Thus, the question arises: which partner of the two is actually the domesticated one? It seems difficult for us to accept that a bacterium represents an active partner in the symbiotic relationship and thereby might determine the purpose and the fate of humans and other eukaryotes; yet, from the “bacterial point of view”, humans (and other eukaryotes) would just be very sophisticated motile incubators for bacteria. And in fact, bacteria are our drivers – mitochondria generate most of the energy for our cells, allowing us to function in all the ways that we do. Since we are eukaryotes, it is difficult to admit that some “primitive” prokaryotic cell enslaved an ancestor of eukaryotes and that we are only here to provide a safe space for our bacterial lords; however, this psychological problem does not change the fact that the cells of our ancient single-celled ancestors some billions of years ago were invaded by bacteria. And here, we have returned to my point of changing the terminology: choosing and adopting the “eukaryotic” or the “bacterial” view of endosymbiosis predisposes our way of thinking about it.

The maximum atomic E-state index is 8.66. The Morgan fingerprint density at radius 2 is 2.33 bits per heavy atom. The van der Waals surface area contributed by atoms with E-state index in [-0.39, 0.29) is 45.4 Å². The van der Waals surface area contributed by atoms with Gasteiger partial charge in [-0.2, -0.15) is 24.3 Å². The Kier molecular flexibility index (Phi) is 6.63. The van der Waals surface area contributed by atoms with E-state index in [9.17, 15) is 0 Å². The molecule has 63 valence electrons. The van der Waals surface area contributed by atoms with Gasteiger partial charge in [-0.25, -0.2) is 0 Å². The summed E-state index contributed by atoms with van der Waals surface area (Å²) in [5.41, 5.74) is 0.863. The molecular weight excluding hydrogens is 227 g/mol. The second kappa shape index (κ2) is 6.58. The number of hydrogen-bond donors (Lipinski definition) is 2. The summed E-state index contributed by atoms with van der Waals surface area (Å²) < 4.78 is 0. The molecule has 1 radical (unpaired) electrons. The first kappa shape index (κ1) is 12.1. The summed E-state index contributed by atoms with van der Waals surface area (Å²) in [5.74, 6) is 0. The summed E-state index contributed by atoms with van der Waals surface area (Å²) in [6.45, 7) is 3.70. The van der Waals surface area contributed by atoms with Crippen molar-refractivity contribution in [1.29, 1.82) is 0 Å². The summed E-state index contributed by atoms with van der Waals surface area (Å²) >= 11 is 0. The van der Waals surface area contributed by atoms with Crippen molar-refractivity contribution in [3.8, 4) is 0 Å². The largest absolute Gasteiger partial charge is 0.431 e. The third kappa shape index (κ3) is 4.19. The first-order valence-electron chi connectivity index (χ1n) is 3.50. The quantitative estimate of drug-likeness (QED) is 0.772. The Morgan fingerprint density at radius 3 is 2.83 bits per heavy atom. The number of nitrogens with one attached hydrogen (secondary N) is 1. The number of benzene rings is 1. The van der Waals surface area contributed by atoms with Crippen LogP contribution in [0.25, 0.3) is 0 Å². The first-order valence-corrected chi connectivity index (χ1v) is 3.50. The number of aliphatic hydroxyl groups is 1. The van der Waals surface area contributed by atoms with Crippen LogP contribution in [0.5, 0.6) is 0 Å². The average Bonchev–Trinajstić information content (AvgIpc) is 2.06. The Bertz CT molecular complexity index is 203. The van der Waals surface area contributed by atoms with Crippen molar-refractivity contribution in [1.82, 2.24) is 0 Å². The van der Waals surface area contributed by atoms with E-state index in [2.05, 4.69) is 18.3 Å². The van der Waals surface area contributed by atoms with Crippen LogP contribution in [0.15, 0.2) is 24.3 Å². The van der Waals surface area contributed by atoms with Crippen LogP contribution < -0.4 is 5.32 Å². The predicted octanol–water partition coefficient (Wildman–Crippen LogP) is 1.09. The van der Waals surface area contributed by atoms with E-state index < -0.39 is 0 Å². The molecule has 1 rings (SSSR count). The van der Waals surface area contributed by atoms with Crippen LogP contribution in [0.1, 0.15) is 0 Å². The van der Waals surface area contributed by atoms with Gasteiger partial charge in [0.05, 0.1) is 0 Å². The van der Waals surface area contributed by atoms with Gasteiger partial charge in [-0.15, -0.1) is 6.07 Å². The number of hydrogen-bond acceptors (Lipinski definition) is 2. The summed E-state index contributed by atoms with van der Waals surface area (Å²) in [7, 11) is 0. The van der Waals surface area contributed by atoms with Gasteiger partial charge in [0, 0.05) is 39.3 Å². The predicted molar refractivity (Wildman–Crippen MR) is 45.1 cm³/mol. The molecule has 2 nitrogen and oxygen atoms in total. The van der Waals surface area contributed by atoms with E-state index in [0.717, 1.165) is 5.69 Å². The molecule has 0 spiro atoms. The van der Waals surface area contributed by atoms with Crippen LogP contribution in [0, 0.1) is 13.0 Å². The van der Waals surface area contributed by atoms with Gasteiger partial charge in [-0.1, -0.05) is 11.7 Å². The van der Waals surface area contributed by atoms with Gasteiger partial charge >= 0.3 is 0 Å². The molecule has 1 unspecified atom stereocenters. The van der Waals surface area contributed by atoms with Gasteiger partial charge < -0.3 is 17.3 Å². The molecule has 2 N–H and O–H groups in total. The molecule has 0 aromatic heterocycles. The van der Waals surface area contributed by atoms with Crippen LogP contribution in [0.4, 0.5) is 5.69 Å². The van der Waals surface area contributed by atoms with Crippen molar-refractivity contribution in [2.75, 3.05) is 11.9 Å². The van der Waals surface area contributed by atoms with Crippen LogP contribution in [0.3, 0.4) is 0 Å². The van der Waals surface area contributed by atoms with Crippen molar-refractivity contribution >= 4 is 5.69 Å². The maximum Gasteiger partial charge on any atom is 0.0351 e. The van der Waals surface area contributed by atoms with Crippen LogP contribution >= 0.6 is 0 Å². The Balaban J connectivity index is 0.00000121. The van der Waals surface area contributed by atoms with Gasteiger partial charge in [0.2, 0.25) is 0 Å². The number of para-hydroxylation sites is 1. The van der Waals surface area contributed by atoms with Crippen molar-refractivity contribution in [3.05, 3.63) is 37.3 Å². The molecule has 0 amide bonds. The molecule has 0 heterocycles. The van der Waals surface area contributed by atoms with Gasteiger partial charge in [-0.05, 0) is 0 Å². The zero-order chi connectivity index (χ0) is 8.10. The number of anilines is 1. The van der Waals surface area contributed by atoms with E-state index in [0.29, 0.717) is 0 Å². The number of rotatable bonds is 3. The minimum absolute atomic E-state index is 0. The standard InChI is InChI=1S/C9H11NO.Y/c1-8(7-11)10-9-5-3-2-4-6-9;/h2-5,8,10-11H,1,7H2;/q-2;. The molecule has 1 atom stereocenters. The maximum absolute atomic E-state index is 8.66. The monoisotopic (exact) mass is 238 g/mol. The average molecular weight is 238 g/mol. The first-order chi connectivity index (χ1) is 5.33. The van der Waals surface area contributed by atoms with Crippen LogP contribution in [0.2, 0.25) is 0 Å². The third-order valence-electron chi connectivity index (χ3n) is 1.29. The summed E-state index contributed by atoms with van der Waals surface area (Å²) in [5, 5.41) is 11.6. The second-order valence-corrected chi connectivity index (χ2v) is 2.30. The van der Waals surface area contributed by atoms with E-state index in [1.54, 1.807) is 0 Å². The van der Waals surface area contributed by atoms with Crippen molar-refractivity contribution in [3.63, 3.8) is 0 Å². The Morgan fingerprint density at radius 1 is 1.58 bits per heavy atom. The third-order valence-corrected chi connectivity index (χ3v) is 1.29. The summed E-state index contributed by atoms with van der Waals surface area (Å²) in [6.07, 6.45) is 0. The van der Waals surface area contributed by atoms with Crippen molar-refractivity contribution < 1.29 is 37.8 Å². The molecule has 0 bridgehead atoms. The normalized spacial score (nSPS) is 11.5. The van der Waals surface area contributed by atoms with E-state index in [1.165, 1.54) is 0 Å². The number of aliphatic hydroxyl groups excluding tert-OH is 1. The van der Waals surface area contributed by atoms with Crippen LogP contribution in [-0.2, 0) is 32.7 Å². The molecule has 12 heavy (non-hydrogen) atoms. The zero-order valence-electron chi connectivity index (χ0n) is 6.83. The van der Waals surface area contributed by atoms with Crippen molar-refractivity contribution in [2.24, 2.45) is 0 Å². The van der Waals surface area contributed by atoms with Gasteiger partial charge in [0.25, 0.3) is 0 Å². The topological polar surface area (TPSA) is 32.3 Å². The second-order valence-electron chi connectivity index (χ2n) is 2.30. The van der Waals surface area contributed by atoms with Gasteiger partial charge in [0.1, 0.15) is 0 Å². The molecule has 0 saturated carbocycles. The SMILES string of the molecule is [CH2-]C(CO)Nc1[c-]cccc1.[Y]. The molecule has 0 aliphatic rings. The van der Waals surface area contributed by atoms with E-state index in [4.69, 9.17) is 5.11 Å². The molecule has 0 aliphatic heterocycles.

There are many different bacteria living inside eukaryotic cells [36]. As far as I know, many of them are not covered by the endomembrane envelope, just as mitochondria and primary plastids. It is apparent that the range of hosts that were able to accept the ancestors of primary plastids and mitochondria is extremely limited because both primary endosymbioses are singular events believed to have happened only once in a billion years. To encase bacteria by an additional membrane of eukaryotic origin appears to be a highly successful strategy for invading a broader range of hosts. In the evolution of phototrophic organelles, much greater numbers of secondary and higher order endosymbioses [12][37][38][39] than primary plastid endosymbiotic events [10][11][12] have occurred in the evolution of eukaryotes, suggesting that it is much easier for a eukaryotic host to accept eukaryotic (algal) rather than prokaryotic phototrophic symbionts. Interestingly, secondary endosymbiotic strategies appear to occur exclusively in aquatic organisms, while primary eukaryotic phototrophs were also successful in terrestrial habitats. The case of algae with complex plastids also illustrates that phototrophy may not be necessarily as beneficial for the host cell because many algae with secondary plastids have lost the ability to photosynthesize and have switched to hetero-osmotrophy, predation, or parasitism [10][11]. Therefore, the trophic motivation of the host cell to capture the phototrophic symbiont may not be as strong as one would expect. At the same time, most non-photosynthetic algae still contain the relic plastid, which retains essential functions for the host. Such mutual dependence of the host and symbiont again resembles, to some extent, the relationship between humans and domesticated species.